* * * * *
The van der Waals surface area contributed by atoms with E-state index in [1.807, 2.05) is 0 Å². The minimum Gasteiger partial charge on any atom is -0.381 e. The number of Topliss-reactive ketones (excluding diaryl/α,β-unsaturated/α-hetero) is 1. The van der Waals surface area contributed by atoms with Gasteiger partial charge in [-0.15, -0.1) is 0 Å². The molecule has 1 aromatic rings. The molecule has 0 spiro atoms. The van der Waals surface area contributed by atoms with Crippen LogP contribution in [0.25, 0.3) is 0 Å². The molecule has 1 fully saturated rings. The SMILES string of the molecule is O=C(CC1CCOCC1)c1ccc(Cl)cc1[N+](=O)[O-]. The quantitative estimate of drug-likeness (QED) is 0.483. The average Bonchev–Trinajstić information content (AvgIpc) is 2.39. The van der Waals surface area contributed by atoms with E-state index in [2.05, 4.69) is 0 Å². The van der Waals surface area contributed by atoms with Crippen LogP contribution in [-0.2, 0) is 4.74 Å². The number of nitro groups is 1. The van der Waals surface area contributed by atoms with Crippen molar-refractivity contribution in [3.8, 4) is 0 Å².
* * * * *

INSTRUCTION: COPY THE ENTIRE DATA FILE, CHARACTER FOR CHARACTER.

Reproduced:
The van der Waals surface area contributed by atoms with E-state index in [1.807, 2.05) is 0 Å². The minimum Gasteiger partial charge on any atom is -0.381 e. The number of Topliss-reactive ketones (excluding diaryl/α,β-unsaturated/α-hetero) is 1. The van der Waals surface area contributed by atoms with Gasteiger partial charge in [-0.15, -0.1) is 0 Å². The molecule has 1 aromatic rings. The molecule has 0 spiro atoms. The van der Waals surface area contributed by atoms with Crippen LogP contribution in [0.25, 0.3) is 0 Å². The molecule has 1 fully saturated rings. The SMILES string of the molecule is O=C(CC1CCOCC1)c1ccc(Cl)cc1[N+](=O)[O-]. The quantitative estimate of drug-likeness (QED) is 0.483. The average Bonchev–Trinajstić information content (AvgIpc) is 2.39. The van der Waals surface area contributed by atoms with E-state index in [2.05, 4.69) is 0 Å². The van der Waals surface area contributed by atoms with Crippen LogP contribution in [-0.2, 0) is 4.74 Å². The number of nitro groups is 1. The van der Waals surface area contributed by atoms with Crippen molar-refractivity contribution in [3.8, 4) is 0 Å².